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    does that mean if you have a significant pay rise or bonus or lottery you should let them know too so they can increase your credit?
    Personally i dont think they are that interested as long as you keep paying them.

    Potentially yes, you might want a bigger limit. If the card rules require you to update them on any significant changes and you don't and they find out they could cancel the card and it could also harm your chances of say getting help in a future complaint if you didn't tell them about a change in circumstances
  • Nebulous2Nebulous2 Forumite
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    Farfetch said:
    does that mean if you have a significant pay rise or bonus or lottery you should let them know too so they can increase your credit?
    Personally i dont think they are that interested as long as you keep paying them.

    Potentially yes, you might want a bigger limit. If the card rules require you to update them on any significant changes and you don't and they find out they could cancel the card and it could also harm your chances of say getting help in a future complaint if you didn't tell them about a change in circumstances

    Card companies can't / won't discriminate against anyone who makes a complaint, or they will fall foul of the regulator. 

    They could close accounts / report to Cifas if they feel they have been deliberately misled, but that is entirely separate from a complaints process.
  • edited 4 May at 9:09AM
    phillwphillw Forumite
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    edited 4 May at 9:09AM
    Nebulous2 said:
    Card companies can't / won't discriminate against anyone who makes a complaint, or they will fall foul of the regulator. 

    If your complaint is about them lending you money that you couldn't afford to repay and they only thought you could repay it because you lied, then yes they can "discriminate" against you.
    I'm not sure what the OP means by "the job isn't really for me" but normally you'd find another job before leaving the current one.
  • FarfetchFarfetch Forumite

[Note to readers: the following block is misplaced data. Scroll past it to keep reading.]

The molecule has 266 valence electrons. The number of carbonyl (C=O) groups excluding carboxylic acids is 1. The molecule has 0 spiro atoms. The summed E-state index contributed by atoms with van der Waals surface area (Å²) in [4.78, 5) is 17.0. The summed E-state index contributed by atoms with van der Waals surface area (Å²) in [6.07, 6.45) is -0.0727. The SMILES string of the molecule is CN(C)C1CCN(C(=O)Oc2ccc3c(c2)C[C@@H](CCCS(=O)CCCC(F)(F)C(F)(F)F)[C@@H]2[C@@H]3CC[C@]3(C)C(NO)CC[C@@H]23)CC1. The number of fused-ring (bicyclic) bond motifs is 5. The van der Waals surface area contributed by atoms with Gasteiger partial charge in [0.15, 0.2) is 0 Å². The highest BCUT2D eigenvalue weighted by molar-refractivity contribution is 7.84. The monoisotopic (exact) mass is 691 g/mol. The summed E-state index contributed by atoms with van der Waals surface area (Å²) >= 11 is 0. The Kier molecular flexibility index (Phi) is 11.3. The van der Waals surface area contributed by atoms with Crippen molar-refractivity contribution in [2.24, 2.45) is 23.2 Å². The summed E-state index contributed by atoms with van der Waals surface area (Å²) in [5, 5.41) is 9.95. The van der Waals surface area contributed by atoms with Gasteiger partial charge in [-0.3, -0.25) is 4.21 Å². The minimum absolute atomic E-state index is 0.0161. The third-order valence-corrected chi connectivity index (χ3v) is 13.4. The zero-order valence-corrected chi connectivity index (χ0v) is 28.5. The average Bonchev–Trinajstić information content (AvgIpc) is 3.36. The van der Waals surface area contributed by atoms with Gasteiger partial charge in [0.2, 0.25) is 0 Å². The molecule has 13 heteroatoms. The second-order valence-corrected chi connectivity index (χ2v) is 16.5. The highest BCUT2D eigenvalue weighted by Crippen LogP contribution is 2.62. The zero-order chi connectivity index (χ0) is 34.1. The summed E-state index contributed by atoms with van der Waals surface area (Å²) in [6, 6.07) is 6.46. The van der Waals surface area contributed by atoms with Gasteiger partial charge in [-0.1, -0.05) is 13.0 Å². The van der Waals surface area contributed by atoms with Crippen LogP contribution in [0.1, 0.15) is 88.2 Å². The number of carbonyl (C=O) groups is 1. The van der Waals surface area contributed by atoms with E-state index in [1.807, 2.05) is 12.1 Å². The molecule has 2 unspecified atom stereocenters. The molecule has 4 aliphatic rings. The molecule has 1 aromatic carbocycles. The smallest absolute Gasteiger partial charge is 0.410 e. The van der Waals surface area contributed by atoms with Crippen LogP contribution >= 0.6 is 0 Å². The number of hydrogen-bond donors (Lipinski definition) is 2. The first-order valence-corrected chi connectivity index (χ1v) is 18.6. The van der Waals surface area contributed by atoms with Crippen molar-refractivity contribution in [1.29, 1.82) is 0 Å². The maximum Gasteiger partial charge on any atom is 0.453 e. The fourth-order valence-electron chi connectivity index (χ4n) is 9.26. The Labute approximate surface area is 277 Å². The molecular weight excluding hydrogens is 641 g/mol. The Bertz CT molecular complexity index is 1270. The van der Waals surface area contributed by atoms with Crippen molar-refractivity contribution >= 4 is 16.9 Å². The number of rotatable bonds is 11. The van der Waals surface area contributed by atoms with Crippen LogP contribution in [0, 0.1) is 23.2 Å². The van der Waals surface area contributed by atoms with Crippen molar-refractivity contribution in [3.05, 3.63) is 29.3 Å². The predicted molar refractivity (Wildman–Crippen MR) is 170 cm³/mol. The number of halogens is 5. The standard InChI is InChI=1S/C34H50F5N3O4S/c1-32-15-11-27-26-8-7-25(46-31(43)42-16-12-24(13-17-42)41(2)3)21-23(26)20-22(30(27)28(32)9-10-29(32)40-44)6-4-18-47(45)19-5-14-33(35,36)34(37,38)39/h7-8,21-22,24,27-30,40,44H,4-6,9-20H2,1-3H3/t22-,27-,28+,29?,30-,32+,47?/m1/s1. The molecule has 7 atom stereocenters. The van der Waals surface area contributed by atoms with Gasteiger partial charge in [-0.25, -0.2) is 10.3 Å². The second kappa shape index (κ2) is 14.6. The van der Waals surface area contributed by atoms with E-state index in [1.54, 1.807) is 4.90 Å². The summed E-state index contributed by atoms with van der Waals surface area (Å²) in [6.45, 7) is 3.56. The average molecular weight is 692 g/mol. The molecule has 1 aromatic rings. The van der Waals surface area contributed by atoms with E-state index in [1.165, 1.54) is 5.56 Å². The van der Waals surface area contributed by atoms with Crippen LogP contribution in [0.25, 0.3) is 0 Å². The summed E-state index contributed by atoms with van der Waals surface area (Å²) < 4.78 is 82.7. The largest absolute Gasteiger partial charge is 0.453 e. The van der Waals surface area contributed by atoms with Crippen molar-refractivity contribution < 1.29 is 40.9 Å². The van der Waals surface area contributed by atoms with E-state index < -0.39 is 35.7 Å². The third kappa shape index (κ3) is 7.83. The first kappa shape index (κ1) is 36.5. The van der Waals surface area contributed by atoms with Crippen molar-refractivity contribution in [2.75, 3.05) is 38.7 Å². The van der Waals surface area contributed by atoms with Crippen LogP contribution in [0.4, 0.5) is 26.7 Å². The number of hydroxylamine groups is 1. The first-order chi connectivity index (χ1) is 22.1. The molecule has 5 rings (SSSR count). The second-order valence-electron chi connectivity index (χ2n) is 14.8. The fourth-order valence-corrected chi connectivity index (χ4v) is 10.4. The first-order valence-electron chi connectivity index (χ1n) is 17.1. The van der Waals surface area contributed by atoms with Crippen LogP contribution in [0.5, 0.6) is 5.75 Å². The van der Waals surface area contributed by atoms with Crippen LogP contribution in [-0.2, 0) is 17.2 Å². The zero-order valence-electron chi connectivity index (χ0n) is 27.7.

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    Nebulous2 said:
    Farfetch said:
    does that mean if you have a significant pay rise or bonus or lottery you should let them know too so they can increase your credit?
    Personally i dont think they are that interested as long as you keep paying them.

    Potentially yes, you might want a bigger limit. If the card rules require you to update them on any significant changes and you don't and they find out they could cancel the card and it could also harm your chances of say getting help in a future complaint if you didn't tell them about a change in circumstances

    Card companies can't / won't discriminate against anyone who makes a complaint, or they will fall foul of the regulator. 

    They could close accounts / report to Cifas if they feel they have been deliberately misled, but that is entirely separate from a complaints process.
    Think you may be a little confused or maybe replying to the wrong person??
    If your terms and conditions say to alert them to any change in circumstances and you deliberately chose not to mention something significant like no longer having the job you said you had when you applied just a month or so previously, then try and put in a complaint later about say irresponsible lending, the can absolutely use that breach of the terms against you. They aren't punishing you for complaining (which they are not allowed to do) but they certainly can "discriminate" by using your deception against you by showing they were following responsible lending rules based on the information they had.